Browsing by Subject "I10"

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  • Ru, Hong; Yang, Endong; Zou, Kunru (2020)
    BOFIT Discussion Papers 15/2020
    This paper documents a strong delayed response to COVID-19, which is caused by the SARS-CoV2 virus in countries that did not encounter the SARS disease in 2003. The SARS outbreak was caused by a similar virus, SARS-CoV-1. Individuals in countries that developed SARS infections in 2003 search more intensively for COVID-19-related information on Google during the first outbreak of COVID-19 in Wuhan, China, in late January 2020. Governments in countries that have not experienced SARS respond significantly slower in implementing containment measures to combat COVID-19 than countries that have experienced SARS. Furthermore, the timely responses of individuals and governments are more pronounced in countries that reported deaths caused by SARS, which left deeper imprints. Consequently, COVID-19 case numbers and mortalities have been substantially higher in countries that did not experience SARS deaths. Our findings suggest that the imprint of the early experience of similar viruses is a fundamental mechanism underlying timely responses to COVID-19.
  • Saka, Orkun; Eichengreen, Barry; Aksoy, Cevat Giray (2021)
    BOFIT Discussion Papers 13/2021
    We ask whether epidemic exposure leads to a shift in financial technology usage and who participates in this shift. We exploit a dataset combining Gallup World Polls and Global Findex surveys for some 250,000 individuals in 140 countries, merging them with information on the incidence of epidemics and local 3G internet infrastructure. Epidemic exposure is associated with an increase in remote-access (online/mobile) banking and substitution from bank branch-based to ATM activity. Heterogeneity in response centers on the age, income and employment of respondents. Young, high-income earners in full-time employment have the greatest tendency to shift to online/mobile transactions in response to epidemics. These effects are larger for individuals with better ex ante 3G signal coverage, highlighting the role of the digital divide in adaption to new technologies necessitated by adverse external shocks.
  • Ambrocio, Gene (2020)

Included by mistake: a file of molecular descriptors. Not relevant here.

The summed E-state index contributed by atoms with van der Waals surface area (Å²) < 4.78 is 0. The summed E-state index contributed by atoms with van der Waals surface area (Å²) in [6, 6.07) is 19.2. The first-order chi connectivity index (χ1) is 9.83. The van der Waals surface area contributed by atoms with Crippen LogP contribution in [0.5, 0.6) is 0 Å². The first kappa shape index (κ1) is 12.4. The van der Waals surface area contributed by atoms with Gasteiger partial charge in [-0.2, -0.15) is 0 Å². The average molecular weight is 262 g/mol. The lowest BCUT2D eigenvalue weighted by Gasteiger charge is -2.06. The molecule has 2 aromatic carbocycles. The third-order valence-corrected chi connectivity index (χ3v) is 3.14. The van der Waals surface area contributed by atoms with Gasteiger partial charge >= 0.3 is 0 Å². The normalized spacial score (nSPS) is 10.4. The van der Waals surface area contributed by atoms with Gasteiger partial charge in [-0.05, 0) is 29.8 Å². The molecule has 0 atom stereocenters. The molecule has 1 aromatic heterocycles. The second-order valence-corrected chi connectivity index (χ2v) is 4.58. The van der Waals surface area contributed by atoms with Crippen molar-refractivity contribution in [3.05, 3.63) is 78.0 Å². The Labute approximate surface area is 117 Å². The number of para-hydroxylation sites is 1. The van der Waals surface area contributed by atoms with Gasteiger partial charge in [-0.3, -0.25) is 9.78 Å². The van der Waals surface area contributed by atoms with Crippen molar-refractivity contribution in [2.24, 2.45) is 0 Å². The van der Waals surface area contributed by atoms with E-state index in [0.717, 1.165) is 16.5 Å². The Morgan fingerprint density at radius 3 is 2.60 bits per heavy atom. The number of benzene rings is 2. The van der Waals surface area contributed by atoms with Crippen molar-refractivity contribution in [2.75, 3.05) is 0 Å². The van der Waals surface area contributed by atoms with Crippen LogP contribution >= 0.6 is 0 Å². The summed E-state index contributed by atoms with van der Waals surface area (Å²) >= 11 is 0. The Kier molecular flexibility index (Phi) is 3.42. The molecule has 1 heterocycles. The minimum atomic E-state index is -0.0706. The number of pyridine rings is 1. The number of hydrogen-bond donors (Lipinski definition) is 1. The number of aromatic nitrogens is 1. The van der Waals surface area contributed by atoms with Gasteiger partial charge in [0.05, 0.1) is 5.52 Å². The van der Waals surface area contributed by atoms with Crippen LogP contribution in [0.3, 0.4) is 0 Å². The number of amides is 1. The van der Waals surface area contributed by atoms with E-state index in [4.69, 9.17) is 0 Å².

BoF Economics Review 6/2020
    Confidence dropped universally across countries and sectors during the height of the COVID-19 pandemic in Europe. Latest survey data suggest that confidence is on track for a v-shaped recovery. The swift implementation of stringent containment measures as well as economic stimulus policy measures, along with several other country characteristics, correlate well with both the drop and recovery of confidence across countries.
  • Ma, Chang; Rogers, John; Zhou, Sili (2020)
    BOFIT Discussion Papers 16/2020
    We examine the immediate effects and bounce-back from six modern health crises: 1968 Flu, SARS (2003), H1N1 (2009), MERS (2012), Ebola (2014), and Zika (2016). Time-series models for a large cross-section of countries indicate that real GDP growth falls by around three percentage points in affected countries relative to unaffected countries in the year of the outbreak. Bounce-back in GDP growth is rapid, but output is still below pre-shock level five years later. Unemployment for less educated workers is higher and exhibits more persistence, and there is significantly greater persistence in female unemployment than male. The negative effects on GDP and unemployment are felt less in countries with larger first-year responses in government spending, especially on health care. Affected countries’ consumption declines, investment drops sharply, and international trade plummets. Bounce-back in these expenditure categories is also rapid but not by enough to restore pre-shock trends. Furthermore, indirect effects on own-country GDP from affected trading partners are significant for both the initial GDP decline and the positive bounce back. We discuss why our estimates are a lower bound for the global economic effects of COVID-19 and compare contours of the current pandemic to the historical episodes.